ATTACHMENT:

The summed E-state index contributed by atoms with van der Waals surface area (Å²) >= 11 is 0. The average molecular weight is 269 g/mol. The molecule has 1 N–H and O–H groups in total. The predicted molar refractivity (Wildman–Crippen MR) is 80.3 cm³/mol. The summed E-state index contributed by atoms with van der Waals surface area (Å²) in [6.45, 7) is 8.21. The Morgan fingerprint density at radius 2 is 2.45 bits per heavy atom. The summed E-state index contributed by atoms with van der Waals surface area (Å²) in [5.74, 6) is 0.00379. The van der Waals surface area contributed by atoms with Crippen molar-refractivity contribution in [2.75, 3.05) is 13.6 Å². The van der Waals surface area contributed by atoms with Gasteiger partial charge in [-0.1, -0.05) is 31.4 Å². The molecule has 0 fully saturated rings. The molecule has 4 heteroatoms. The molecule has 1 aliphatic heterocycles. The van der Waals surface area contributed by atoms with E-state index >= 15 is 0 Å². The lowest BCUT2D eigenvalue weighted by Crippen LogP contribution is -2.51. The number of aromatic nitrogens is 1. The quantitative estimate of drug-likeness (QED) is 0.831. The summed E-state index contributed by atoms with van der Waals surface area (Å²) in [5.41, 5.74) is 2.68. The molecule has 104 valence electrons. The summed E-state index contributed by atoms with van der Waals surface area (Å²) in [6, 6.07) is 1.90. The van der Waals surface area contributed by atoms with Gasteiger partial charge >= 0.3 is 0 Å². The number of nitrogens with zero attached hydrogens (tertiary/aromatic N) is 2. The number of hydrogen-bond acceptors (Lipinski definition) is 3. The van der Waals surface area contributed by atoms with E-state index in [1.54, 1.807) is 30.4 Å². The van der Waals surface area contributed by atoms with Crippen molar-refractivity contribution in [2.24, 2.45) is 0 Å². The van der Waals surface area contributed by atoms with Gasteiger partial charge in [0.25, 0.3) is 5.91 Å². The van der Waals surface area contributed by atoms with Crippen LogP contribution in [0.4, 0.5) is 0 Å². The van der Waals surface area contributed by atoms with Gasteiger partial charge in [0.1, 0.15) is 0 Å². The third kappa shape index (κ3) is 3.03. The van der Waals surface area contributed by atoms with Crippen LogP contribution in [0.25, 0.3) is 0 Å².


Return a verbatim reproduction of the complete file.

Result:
The summed E-state index contributed by atoms with van der Waals surface area (Å²) >= 11 is 0. The average molecular weight is 269 g/mol. The molecule has 1 N–H and O–H groups in total. The predicted molar refractivity (Wildman–Crippen MR) is 80.3 cm³/mol. The summed E-state index contributed by atoms with van der Waals surface area (Å²) in [6.45, 7) is 8.21. The Morgan fingerprint density at radius 2 is 2.45 bits per heavy atom. The summed E-state index contributed by atoms with van der Waals surface area (Å²) in [5.74, 6) is 0.00379. The van der Waals surface area contributed by atoms with Crippen molar-refractivity contribution in [2.75, 3.05) is 13.6 Å². The van der Waals surface area contributed by atoms with Gasteiger partial charge in [-0.1, -0.05) is 31.4 Å². The molecule has 0 fully saturated rings. The molecule has 4 heteroatoms. The molecule has 1 aliphatic heterocycles. The van der Waals surface area contributed by atoms with E-state index >= 15 is 0 Å². The lowest BCUT2D eigenvalue weighted by Crippen LogP contribution is -2.51. The number of aromatic nitrogens is 1. The quantitative estimate of drug-likeness (QED) is 0.831. The summed E-state index contributed by atoms with van der Waals surface area (Å²) in [5.41, 5.74) is 2.68. The molecule has 104 valence electrons. The summed E-state index contributed by atoms with van der Waals surface area (Å²) in [6, 6.07) is 1.90. The van der Waals surface area contributed by atoms with Gasteiger partial charge >= 0.3 is 0 Å². The number of nitrogens with zero attached hydrogens (tertiary/aromatic N) is 2. The number of hydrogen-bond acceptors (Lipinski definition) is 3. The van der Waals surface area contributed by atoms with E-state index in [1.54, 1.807) is 30.4 Å². The van der Waals surface area contributed by atoms with Crippen molar-refractivity contribution in [2.24, 2.45) is 0 Å². The van der Waals surface area contributed by atoms with Gasteiger partial charge in [0.25, 0.3) is 5.91 Å². The van der Waals surface area contributed by atoms with Crippen LogP contribution in [0.4, 0.5) is 0 Å². The van der Waals surface area contributed by atoms with Gasteiger partial charge in [0.1, 0.15) is 0 Å². The third kappa shape index (κ3) is 3.03. The van der Waals surface area contributed by atoms with Crippen LogP contribution in [0.25, 0.3) is 0 Å².